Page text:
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Grizzlybrew 07-10-2010 12:50 PM

Looking for Complete Phenol and Ester Info
 
I was hoping someone here could help. I did a quick search, but couldn't find exactly what I was looking for. I am interested in finding a resource that will give more complete info on phenolic compounds and esters typically produced in beer.

Looking for more of the following type of info:

Esters:
ethyl-acetate - pear-like (low levels) - solvent-like (high levels)
isoamyl-acetate - banana-like

Phenols:
ferrulic acid + yeast = 4-vinyl guaiacol (cloves)
chlorophenols - result of residual chlorine in brewing process
polyphenols (tannins) - extracted from malt/hop matter

I would like to find a list of the different chemicals/compounds/processes involved in phenol/ester production and their flavor and aromatic qualities.

And more importantly, how to manage them (i.e. increase, decrease, etc.)

Thanks in advance!

Grizzlybrew 07-10-2010 04:01 PM

bumpity bump bump...

david_42 07-10-2010 05:16 PM

I've never seen this information anywhere. Be interesting if someone can find it.

Maarten 07-10-2010 06:16 PM

Give me a gas chromatograph and I will tell you. Seriously, I will search the scientific literature and will come back if I find something.

ghpeel 07-10-2010 11:49 PM

From Radical Brewing, by Randy Mosher:

Esters: Fruity or sometimes spicy aromas mostly due to yeast activity. At high levels in Belgian yeasts, especially when fermented at higher temperatures.

Ethyl acetate: Fruity, nail polish
Isoamyl acetate: Banana
Ethyl hexanoate: Ripe apple

Phenol: A wide range of chemicals, many of which are noxious - smokey or medicinal, for example. Desireable ones may me produced by specialized Belgian yeasts such as strains used in Bavarian Weizen or Belgian ales.

4-vinyl: guiaicol: "Clove" aroma found in Weizens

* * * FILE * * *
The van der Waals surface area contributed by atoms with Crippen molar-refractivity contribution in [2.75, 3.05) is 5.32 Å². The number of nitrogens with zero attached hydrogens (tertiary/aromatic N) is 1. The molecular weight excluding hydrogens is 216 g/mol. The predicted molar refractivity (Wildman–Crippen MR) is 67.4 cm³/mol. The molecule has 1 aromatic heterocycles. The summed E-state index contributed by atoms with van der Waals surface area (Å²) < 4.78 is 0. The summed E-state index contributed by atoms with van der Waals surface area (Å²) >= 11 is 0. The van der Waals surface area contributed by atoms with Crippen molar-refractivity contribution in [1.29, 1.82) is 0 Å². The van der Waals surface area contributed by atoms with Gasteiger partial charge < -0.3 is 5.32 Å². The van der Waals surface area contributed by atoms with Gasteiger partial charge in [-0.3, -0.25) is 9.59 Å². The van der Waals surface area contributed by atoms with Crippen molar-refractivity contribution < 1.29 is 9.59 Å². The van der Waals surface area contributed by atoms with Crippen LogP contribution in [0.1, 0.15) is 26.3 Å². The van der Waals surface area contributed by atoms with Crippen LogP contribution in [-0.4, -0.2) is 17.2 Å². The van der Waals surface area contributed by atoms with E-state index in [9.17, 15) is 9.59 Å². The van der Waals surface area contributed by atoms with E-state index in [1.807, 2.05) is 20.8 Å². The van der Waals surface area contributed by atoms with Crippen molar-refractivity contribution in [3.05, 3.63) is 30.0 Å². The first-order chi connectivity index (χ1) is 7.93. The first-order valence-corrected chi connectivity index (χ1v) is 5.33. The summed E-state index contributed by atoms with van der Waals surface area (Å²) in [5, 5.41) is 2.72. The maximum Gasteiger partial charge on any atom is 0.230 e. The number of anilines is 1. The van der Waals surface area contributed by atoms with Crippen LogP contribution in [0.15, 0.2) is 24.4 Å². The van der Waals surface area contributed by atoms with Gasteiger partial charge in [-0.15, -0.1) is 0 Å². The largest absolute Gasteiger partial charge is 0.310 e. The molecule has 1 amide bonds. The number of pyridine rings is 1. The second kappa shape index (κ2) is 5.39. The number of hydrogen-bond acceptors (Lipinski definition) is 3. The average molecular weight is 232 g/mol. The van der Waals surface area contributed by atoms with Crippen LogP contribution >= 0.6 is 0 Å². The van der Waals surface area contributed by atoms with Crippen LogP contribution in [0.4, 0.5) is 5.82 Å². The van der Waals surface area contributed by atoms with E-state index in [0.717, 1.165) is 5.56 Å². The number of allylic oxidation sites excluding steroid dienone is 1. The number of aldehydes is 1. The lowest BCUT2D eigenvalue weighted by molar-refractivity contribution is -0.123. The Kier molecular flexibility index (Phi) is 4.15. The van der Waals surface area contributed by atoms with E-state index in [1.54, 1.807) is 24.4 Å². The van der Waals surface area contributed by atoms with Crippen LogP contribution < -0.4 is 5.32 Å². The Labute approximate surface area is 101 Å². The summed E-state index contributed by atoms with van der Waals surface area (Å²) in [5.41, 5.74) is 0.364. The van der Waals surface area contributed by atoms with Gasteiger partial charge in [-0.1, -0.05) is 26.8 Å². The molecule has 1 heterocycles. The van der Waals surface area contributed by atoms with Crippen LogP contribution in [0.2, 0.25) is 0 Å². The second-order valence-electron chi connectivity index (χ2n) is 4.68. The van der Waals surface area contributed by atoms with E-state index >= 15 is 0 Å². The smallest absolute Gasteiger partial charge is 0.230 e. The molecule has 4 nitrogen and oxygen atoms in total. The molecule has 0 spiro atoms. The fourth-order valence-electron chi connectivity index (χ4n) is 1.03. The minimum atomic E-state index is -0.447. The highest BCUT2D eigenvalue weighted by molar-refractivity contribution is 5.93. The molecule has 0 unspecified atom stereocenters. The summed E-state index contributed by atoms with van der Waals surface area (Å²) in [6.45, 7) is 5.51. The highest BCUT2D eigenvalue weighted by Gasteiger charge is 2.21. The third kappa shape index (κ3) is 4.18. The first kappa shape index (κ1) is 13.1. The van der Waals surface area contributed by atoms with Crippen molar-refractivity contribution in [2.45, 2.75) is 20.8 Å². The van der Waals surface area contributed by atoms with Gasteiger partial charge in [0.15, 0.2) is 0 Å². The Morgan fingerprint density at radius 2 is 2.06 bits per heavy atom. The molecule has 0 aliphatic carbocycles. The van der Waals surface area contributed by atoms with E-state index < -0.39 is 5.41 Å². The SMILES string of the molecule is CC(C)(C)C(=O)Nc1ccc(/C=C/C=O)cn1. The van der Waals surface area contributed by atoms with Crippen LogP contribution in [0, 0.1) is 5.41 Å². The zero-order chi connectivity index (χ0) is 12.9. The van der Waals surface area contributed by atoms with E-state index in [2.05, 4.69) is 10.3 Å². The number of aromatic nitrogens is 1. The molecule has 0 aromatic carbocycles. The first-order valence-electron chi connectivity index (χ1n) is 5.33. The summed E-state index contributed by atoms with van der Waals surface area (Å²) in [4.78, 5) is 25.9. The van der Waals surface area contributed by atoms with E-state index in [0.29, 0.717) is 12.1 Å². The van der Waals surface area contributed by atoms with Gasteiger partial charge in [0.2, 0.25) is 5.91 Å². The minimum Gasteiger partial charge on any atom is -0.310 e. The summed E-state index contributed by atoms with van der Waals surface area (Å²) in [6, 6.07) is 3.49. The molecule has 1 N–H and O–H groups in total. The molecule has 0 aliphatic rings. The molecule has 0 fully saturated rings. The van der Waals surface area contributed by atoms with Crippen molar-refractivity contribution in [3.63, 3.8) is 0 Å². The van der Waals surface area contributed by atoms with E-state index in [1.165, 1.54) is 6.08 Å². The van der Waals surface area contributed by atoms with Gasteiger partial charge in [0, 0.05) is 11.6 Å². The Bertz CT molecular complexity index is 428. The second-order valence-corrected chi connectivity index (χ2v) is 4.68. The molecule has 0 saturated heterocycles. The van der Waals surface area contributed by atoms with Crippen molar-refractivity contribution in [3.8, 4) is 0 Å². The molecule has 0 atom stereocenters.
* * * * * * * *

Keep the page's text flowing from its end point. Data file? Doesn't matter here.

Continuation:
4-ethyl phenol: Barnyard, a marker for Brettanomyces activity

ghpeel 07-10-2010 11:52 PM

More......

Phenolic: A broad category of flavor gremlins. The worst of them - 3, 5 dimethoxyphenol - is an indicator of wild yeast infection, and smells like an electrical fire. Other, more subtle, even pleasant ones, can come from certain yeasts strains (weizen) or honey. UserL a nice fresh Weizen for the clove-like yeast character; honey diluted 1:4 in water; for the really nasty one, perhaps a piece of phenolic circuit board, the amber colored kind, freshly rasped or broken for intense aroma. Use: don't bother to dunk them in beer, just sniff the objects.

Nickme23 07-11-2010 12:25 AM

Hey Grizzlybrew, I have a good book on wheats and if you don't mind waiting a day or two I'll try to compile some of the info for ya and post it here. I'm by no means an expert although I might be tending towards an EAC, but I can definitely compile other people's great ideas :D

a10t2 07-11-2010 02:29 AM

Get a copy of Principles of Brewing Science by George Fix. It has essentially everything a brewer would ever need to know about fermentation byproducts, including flavor thresholds and the metabolic pathways for the common ones.

Grizzlybrew 07-12-2010 07:54 PM

Thanks for the responses so far!

Quote:

Originally Posted by ghpeel (Post 2153972)
From Radical Brewing, by Randy Mosher:

I actually have this sitting in my library, but haven't flipped through it in a while.

Quote:

Originally Posted by Nickme23 (Post 2154004)
Hey Grizzlybrew, I have a good book on wheats and if you don't mind waiting a day or two I'll try to compile some of the info for ya and post it here. I'm by no means an expert although I might be tending towards an EAC, but I can definitely compile other people's great ideas :D

Looking forward to it. Is it Stan H's new book by chance? I just read the other day that wheat contains such a higher level of ferrulic acid than barley - that's why hefeweizens can have such a strong clove flavor...

Quote:

Originally Posted by a10t2 (Post 2154109)
Get a copy of Principles of Brewing Science by George Fix. It has essentially everything a brewer would ever need to know about fermentation byproducts, including flavor thresholds and the metabolic pathways for the common ones.

I'll definitely check it out. I'm also hoping that Jamil and Chris White's new yeast book covers this stuff as well.

Nickme23 07-12-2010 11:12 PM

Quote:

Originally Posted by Grizzlybrew (Post 2156346)
Thanks for the responses so far!

Looking forward to it. Is it Stan H's new book by chance? I just read the other day that wheat contains such a higher level of ferrulic acid than barley - that's why hefeweizens can have such a strong clove flavor...

"Brewing with wheat: The 'wit' and 'weizen' of world wheat beer styles"
by Stan Hieronymus

If that's the book and you've read it then I'm not going to bother researching it :P Hah


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